BY ISRAEL USULOR

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The city held a lot of attraction for young people in Ikenna’s village. Yearly, many Agumkpume youths moved to the city in search of greener pastures. At the end of every planting season, Ikenna’s age-grade lost a handful of its members to this rural-urban drift. It was usually emotionally difficult to path with people with whom one grew up and did many things together, but the desire for a better future which they believed was only possible if one stayed in the city, had always prevailed.

Many young boys of Ikenna’s age who left the village didn’t do so on their own because among the Ezzas, it was popular to send children and wards to the city where they served as apprentices under already successful businessmen who would settle them after an agreed number of years. Among the Ezzas, this was known as boy boy or igba boy. Families that couldn’t afford to train their children beyond primary and secondary education usually sent them off to the city to work as apprentices and learn a trade. While the lucky ones returned highly successful, others were usually not so lucky. A story was told of a young man called Chukwuma who served as an apprentice for ten years, but at the end, returned with nothing. His oga, Anyanwuocha, for that was his name, was said to have been rich but particularly wicked. In the end, the story goes, Anyanwuocha alleged that Chukwuma stole his money and that he was leaving him empty-handed as punishment. Of course, the villagers knew the allegation was false because Chukwuma died a poor man afterwards.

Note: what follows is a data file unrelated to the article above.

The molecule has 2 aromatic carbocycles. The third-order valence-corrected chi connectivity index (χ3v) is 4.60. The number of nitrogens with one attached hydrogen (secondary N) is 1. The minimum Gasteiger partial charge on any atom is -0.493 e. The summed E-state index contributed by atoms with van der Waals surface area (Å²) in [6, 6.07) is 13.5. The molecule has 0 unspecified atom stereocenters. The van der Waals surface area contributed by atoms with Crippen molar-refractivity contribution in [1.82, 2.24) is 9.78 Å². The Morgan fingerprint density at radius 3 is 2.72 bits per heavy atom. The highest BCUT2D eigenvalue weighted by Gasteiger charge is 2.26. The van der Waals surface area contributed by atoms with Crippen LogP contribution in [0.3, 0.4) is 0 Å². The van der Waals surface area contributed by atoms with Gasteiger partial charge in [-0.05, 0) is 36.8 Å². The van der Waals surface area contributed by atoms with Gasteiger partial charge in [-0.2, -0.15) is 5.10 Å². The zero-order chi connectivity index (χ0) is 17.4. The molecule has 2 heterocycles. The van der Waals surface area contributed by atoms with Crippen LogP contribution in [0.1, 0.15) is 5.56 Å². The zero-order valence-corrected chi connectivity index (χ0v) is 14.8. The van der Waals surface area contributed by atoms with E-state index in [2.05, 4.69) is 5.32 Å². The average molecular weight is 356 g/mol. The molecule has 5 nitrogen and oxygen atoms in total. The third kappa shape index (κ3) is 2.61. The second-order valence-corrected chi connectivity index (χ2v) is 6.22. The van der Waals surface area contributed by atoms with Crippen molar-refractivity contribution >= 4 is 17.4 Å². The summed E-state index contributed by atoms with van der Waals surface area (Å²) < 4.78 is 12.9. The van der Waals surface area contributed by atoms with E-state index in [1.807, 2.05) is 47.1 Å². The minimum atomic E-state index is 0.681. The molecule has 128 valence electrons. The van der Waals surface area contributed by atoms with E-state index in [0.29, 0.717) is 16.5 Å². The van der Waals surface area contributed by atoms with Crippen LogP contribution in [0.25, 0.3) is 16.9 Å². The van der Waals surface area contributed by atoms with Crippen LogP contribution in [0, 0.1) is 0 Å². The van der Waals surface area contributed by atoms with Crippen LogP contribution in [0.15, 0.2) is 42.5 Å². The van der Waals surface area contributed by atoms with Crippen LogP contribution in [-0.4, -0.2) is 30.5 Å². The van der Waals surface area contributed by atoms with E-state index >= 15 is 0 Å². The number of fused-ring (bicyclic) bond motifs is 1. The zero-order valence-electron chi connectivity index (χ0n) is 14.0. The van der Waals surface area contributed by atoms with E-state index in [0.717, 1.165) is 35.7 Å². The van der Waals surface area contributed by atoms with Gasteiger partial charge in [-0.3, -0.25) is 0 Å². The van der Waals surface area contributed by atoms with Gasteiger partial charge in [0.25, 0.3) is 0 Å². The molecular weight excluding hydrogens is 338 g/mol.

For Ikenna, the decision to relocate to the city was understandably a difficult one. He was an only child of a blind mother. His mother, Lebechi was blind from birth. Onukwuba, his father was a great palm wine tapper whose wine was regarded as the best in Agumkpume and beyond.

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The old man died four market days before Ikenna’s birth after he fell off a palm tree. When he completed his secondary education, Ikenna’s overriding ambition was to stay put in the village and look after his blind mother. He rejected many offers to move to the city. He was seventeen then, but immediately he turned eighteen, pressure mounted from family members for Ikenna to move to the city. The argument, as presented as succinctly as possible by aunt Adaku, was that the village held nothing in stock for a young person of Ikenna’s talent.

‘Ikenna,’ she had called him one night she visited to discuss the matter with him. ‘Your decision to remain in the village and look after your mother is a good one, but it’s not the best,’ she said as she adjusted the edges of her wrapper. She was seated beside Ikenna on his bamboo bed.

‘I think you have to think again,’ continued Aunt Adaku. She had a way of presenting her points so as to convince her listener. Her method was to speak slowly, allowing each point to sink before bringing up the next. Ikenna knew Aunt Adaku, so he was always patient with her long pauses.

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“I understand your feelings about your mother’s condition”, she said, after a long pause that made Ikenna think the conversation had ended.